Brain injuries are common for war veterans. While body armor helps fight against injury, long-term effects of head injuries are unknown. A researcher found a high rate of mild cognitive impairment, or “pre-Alzheimer’s” in some of the studies concerning retired pro-football players.
“Even a concussion or a mild brain injury can put you at risk," said Laurie Ryan, a neuropsychiatrist who used to work at Walter Reed Army Medical Center and now oversees Alzheimer's grants at the U.S. National Institute on Aging.
The studies, reported Monday at the Alzheimer's Association International Conference in France, challenge the current view that only moderate or severe brain injuries predispose people to dementia.
"Don't panic - this doesn't mean that every soldier or student athlete who has had a concussion is in danger. Pro-football players and boxers "are almost a different species from us" in terms of the repeated blows they take to the head, said William Thies, the Alzheimer's Association's scientific director.
However, it does signify that you should avoid get a concussion. That is why it is so important to wear helmets, seat belts and to fall-proof your home. Approximately 1.7 million brain injuries happen each year in the United States.
"What the people who have had a head injury and read this should do is to exercise and eat right and take their medicines and take their aspirin and do meditation to reduce stress - reduce risk factors that are modifiable," he said.
While this wide scale study is great, it does not prove brain injury-dementia link. There needs to be more definitive studies in order to get absolute results.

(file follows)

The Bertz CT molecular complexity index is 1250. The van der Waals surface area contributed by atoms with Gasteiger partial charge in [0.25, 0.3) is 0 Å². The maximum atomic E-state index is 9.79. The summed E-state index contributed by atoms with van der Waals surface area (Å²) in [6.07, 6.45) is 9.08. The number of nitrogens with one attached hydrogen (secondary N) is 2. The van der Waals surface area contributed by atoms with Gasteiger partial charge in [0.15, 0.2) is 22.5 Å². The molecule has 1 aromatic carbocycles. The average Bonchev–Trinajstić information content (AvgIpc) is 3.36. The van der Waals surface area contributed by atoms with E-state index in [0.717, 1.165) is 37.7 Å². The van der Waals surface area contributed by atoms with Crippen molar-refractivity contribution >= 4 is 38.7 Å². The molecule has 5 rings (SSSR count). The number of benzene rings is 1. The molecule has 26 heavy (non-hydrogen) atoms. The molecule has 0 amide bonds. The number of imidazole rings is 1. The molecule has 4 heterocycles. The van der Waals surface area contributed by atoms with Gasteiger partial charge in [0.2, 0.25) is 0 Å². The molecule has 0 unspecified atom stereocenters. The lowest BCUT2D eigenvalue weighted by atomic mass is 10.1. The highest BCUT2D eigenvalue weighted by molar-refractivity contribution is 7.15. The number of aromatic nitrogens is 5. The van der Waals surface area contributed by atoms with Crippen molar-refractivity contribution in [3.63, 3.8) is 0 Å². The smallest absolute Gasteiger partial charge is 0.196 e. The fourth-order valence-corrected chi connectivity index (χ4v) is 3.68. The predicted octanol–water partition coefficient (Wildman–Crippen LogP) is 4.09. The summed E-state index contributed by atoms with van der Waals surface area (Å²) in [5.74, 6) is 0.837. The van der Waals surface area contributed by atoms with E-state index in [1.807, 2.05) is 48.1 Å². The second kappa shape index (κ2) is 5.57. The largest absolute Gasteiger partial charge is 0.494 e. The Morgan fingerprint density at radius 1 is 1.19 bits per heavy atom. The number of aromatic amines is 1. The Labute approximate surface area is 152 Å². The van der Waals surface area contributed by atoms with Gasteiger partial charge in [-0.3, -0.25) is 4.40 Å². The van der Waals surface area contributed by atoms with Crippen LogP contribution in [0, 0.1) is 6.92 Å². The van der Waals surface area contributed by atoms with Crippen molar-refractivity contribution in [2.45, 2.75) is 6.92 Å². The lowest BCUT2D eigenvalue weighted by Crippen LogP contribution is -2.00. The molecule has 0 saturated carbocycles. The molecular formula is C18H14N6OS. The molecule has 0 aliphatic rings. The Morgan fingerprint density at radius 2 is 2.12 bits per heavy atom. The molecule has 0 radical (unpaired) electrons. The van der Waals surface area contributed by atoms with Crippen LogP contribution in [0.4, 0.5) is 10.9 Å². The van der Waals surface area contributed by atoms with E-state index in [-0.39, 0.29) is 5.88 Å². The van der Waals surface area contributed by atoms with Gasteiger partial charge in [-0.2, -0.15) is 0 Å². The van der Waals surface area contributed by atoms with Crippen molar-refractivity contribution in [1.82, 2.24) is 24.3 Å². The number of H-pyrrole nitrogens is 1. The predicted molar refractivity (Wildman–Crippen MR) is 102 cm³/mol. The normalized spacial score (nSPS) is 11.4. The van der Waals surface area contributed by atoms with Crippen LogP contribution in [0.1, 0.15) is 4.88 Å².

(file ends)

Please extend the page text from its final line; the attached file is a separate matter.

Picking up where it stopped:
"It's by far the largest" study of brain injury and dementia risk, she said. "It's never been looked at in veterans specifically."
The study looked at medical records of 281,540 veterans from 1997 to 2000. All were at least 55-years-old and none had been diagnosed with dementia at the start of the study.
Over the next seven years, more than 15 percent of those who had suffered a brain injury were diagnosed with dementia versus only 7 percent of the others - a more than doubled risk.
Ryan Lamke, 26, a medically retired Marine who lives in suburban Washington, D.C. who suffered a traumatic brain injury from multiple blast exposures in 2005 in Iraq.
"I'm diagnosed as a moderate (brain injury) but it feels like a mild," said Lamke, who relies on electronic calendars and other gadgets to stay organized. He's a student at Georgetown University and works part-time as a government relations intern for a private firm.
"I have to read for twice as long as my classmates" to accomplish what's needed, he said. "I've not found a doctor so far who can give me a true understanding of what's going to happen 20 or 30 years down the road."
The study does not want people to live in fear, rather just be aware of the possibility.
"While we don't want people frightened to think they're going to be permanently impaired, a mild traumatic brain injury does not necessarily mean" no long-term problems, said Dr. Gregory O'Shanick, a psychiatrist and chairman of the board of the advocacy group Brain Injury Association of America.
As a personal injury law firm, we see many people who have been in accidents resulting in traumatic brain injury. Brain injuries are almost always irreversible and can have life changing effects. Therefore, it is so important to always wear your seat belt in the car, wear your helmet on your bicycle or motorcycle and do not take risks that can cause brain injury. This should be just another reminder to always be safe.